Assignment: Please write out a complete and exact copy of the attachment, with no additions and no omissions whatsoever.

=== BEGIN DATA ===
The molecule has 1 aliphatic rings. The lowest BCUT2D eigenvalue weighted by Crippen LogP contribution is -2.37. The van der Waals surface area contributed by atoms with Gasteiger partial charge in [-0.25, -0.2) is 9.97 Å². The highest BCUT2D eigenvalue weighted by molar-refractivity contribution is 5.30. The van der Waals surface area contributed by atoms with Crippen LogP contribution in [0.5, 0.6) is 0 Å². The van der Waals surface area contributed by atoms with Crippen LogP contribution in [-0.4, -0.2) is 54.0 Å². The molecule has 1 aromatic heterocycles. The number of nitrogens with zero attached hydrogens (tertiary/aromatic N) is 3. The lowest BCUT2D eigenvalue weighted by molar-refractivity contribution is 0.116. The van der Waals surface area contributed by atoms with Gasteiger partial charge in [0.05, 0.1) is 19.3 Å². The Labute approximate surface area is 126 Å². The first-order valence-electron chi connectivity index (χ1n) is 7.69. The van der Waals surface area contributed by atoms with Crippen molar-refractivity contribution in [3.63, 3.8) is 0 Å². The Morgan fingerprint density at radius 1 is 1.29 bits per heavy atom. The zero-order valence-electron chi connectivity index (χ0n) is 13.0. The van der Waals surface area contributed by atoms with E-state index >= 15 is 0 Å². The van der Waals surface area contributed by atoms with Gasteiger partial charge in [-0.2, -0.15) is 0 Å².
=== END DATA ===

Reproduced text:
The molecule has 1 aliphatic rings. The lowest BCUT2D eigenvalue weighted by Crippen LogP contribution is -2.37. The van der Waals surface area contributed by atoms with Gasteiger partial charge in [-0.25, -0.2) is 9.97 Å². The highest BCUT2D eigenvalue weighted by molar-refractivity contribution is 5.30. The van der Waals surface area contributed by atoms with Crippen LogP contribution in [0.5, 0.6) is 0 Å². The van der Waals surface area contributed by atoms with Crippen LogP contribution in [-0.4, -0.2) is 54.0 Å². The molecule has 1 aromatic heterocycles. The number of nitrogens with zero attached hydrogens (tertiary/aromatic N) is 3. The lowest BCUT2D eigenvalue weighted by molar-refractivity contribution is 0.116. The van der Waals surface area contributed by atoms with Gasteiger partial charge in [0.05, 0.1) is 19.3 Å². The Labute approximate surface area is 126 Å². The first-order valence-electron chi connectivity index (χ1n) is 7.69. The van der Waals surface area contributed by atoms with Crippen molar-refractivity contribution in [3.63, 3.8) is 0 Å². The Morgan fingerprint density at radius 1 is 1.29 bits per heavy atom. The zero-order valence-electron chi connectivity index (χ0n) is 13.0. The van der Waals surface area contributed by atoms with E-state index >= 15 is 0 Å². The van der Waals surface area contributed by atoms with Gasteiger partial charge in [-0.2, -0.15) is 0 Å².